Art and food are two sides of the same coin for artist Niladri Paul. For Niladri, it's the same route of creativity that takes him to his two loves of his life. Just like he leafs through the pages of ancient texts on Indian art traditions, as part of his research to create paintings soaked in Indian culture, he scours markets for spices.
Niladri Paul talks of food and art with the same verve. During the course of conversation, one realises that the artist known for his dancing figures, even practices the two with equal passion. “Yes, everyday on my way back home from the studio, I think about a new dish to cook that night and what all spices it would require. Then, I buy those and head home,” reveals Niladri over a Mexican lunch at Sancho's in Connaught Place.
For Niladri, it's the same route of creativity that takes him to his two loves of his life. Just like he leafs through the pages of ancient texts on Indian art traditions, as part of his research to create paintings soaked in Indian culture, he scours markets for spices, travels to places known for gastronomical delights and collects recipes. “Just on my recent trip to Kutch, I learnt to make Arbi patte rolls,” tells Niladri.
It, then, comes as no surprise, when he shares with us his dream of opening a restaurant some day. “It could even be a TV show or a movie. I have a number of recipes which suit the fast-paced lives of today. Once you go in the kitchen, all it will take is just ten minutes, and you won't need to keep going back there,” says the artist munching the crispy nachos served with five salsas — pico de gallo, chipotle, mango, habanero salsa. The smokey flavour in the roasted tomato sauce salsa, however, impresses him the most.
Sipping on a chilled kiwi margarita, Niladri talks about his series of art works inspired by theatre that will be exhibited at Visual Arts Gallery in September. While this alumnus of Govt. College of Arts and Crafts, courted human anatomy, rhythm and movement on his canvases, his new oeuvre, lays emphasis on the emotional expressions. The collection borrows from Gitinatya or the musical drama. “A collage of colours overlapping each other paints the vivid emotions and the lines have become less definite. The figures are more languid. The colour palette has changed dramatically and incorporates fuschia pink, dazzling blue, lemon yellow and parrot green. While the theme is Indian, the application of colours is very contemporary,” says Niladri.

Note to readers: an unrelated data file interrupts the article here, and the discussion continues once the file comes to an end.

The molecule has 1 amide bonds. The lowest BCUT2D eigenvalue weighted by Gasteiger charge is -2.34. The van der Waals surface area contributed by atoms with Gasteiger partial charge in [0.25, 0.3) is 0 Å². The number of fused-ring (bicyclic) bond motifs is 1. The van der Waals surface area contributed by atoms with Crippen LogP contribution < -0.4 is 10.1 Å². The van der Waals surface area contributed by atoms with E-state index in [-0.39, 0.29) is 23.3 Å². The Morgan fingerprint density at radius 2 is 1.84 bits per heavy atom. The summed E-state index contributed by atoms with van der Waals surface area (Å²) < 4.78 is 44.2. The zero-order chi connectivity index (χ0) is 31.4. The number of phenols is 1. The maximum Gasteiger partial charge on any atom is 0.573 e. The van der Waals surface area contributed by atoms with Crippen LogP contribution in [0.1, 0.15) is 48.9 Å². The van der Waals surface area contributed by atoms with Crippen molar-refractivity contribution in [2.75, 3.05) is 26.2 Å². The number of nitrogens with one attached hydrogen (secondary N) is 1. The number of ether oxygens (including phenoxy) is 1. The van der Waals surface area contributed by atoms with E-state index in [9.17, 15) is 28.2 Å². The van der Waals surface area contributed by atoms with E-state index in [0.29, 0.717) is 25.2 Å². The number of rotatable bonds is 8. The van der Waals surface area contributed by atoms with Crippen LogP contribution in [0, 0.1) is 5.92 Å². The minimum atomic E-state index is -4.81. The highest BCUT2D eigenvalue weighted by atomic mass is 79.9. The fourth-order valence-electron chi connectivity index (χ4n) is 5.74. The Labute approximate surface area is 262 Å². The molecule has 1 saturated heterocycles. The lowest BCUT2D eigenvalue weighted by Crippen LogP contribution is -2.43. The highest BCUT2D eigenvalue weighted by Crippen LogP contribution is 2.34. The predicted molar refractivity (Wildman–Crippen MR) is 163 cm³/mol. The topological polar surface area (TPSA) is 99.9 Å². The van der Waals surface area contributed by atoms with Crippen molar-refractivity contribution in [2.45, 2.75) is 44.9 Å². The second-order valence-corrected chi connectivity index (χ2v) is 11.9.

The refreshing kiwi fruit based cocktail also strikes a chord with Niladri, whose Mexican repertoire includes a number of cocktails and exotic salsa sauces. Colours enter his canvas by careful design and planning but when it comes to food he invariably ends up picking up dishes that are bright in colours. It's not always been so unconscious.
Relating a hilarious incident that dates back to his hostel time spent in the arts college of Kolkata, he says, “We used to make egg curry. Now, to have that particular colour which an egg curry is supposed to have, I would even put red poster colour.”
It's ironical that while his palate is more than keen to try out global flavours, his paintings remain essentially Indian in nature. “Yes, because I want my work to have a distinct identity. Everybody is doing digital work, photo-realistic work and I don't want to get lost there,” opines the artist adding that proximity to Santiniketan, a cultural hub and a fair amount of consistent exposure to the performing traditions like ‘Jaatra' in his own home town in West Bengal also contributed to the cause.
Moving on to the platter which has vegetable quesadillas, beans sopes, moelletes, habanero chicken wings wins over his heart. “I like the flavour of oregano in it and the chicken is nicely coated,” assesses the foodie in Niladri.
Chicken fajita rolls in the main course is followed by yet another platter, this time of desserts though; churros, three milk cake, coconut flan and cajeta crepes. His pick: the elegant dessert combining coconut and caramel. Just a perfect ending for a spicy meal.